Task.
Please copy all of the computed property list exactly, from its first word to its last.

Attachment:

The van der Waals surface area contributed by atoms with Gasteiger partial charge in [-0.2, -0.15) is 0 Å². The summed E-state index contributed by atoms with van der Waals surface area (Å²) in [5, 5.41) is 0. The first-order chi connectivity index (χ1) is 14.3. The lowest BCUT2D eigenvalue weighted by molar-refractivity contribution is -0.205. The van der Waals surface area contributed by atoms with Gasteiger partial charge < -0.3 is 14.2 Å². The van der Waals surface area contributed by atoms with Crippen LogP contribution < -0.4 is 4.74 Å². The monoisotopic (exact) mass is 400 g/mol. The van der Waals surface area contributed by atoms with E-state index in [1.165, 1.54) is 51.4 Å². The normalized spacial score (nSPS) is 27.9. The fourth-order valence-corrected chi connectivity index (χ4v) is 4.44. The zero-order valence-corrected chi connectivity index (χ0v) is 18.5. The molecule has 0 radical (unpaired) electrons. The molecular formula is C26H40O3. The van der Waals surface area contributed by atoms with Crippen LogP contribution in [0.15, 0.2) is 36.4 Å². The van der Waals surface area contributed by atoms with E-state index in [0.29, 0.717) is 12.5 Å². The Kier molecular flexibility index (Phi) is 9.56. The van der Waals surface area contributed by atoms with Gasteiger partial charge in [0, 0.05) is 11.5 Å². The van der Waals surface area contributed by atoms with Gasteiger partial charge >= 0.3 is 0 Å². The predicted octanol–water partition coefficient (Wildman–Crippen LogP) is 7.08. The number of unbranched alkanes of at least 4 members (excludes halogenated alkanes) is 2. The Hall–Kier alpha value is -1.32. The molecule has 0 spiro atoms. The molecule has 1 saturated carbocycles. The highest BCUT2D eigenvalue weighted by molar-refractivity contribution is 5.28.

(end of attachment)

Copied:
The van der Waals surface area contributed by atoms with Gasteiger partial charge in [-0.2, -0.15) is 0 Å². The summed E-state index contributed by atoms with van der Waals surface area (Å²) in [5, 5.41) is 0. The first-order chi connectivity index (χ1) is 14.3. The lowest BCUT2D eigenvalue weighted by molar-refractivity contribution is -0.205. The van der Waals surface area contributed by atoms with Gasteiger partial charge < -0.3 is 14.2 Å². The van der Waals surface area contributed by atoms with Crippen LogP contribution < -0.4 is 4.74 Å². The monoisotopic (exact) mass is 400 g/mol. The van der Waals surface area contributed by atoms with E-state index in [1.165, 1.54) is 51.4 Å². The normalized spacial score (nSPS) is 27.9. The fourth-order valence-corrected chi connectivity index (χ4v) is 4.44. The zero-order valence-corrected chi connectivity index (χ0v) is 18.5. The molecule has 0 radical (unpaired) electrons. The molecular formula is C26H40O3. The van der Waals surface area contributed by atoms with Crippen LogP contribution in [0.15, 0.2) is 36.4 Å². The van der Waals surface area contributed by atoms with E-state index in [0.29, 0.717) is 12.5 Å². The Kier molecular flexibility index (Phi) is 9.56. The van der Waals surface area contributed by atoms with Gasteiger partial charge in [0, 0.05) is 11.5 Å². The van der Waals surface area contributed by atoms with Gasteiger partial charge >= 0.3 is 0 Å². The predicted octanol–water partition coefficient (Wildman–Crippen LogP) is 7.08. The number of unbranched alkanes of at least 4 members (excludes halogenated alkanes) is 2. The Hall–Kier alpha value is -1.32. The molecule has 0 spiro atoms. The molecule has 1 saturated carbocycles. The highest BCUT2D eigenvalue weighted by molar-refractivity contribution is 5.28.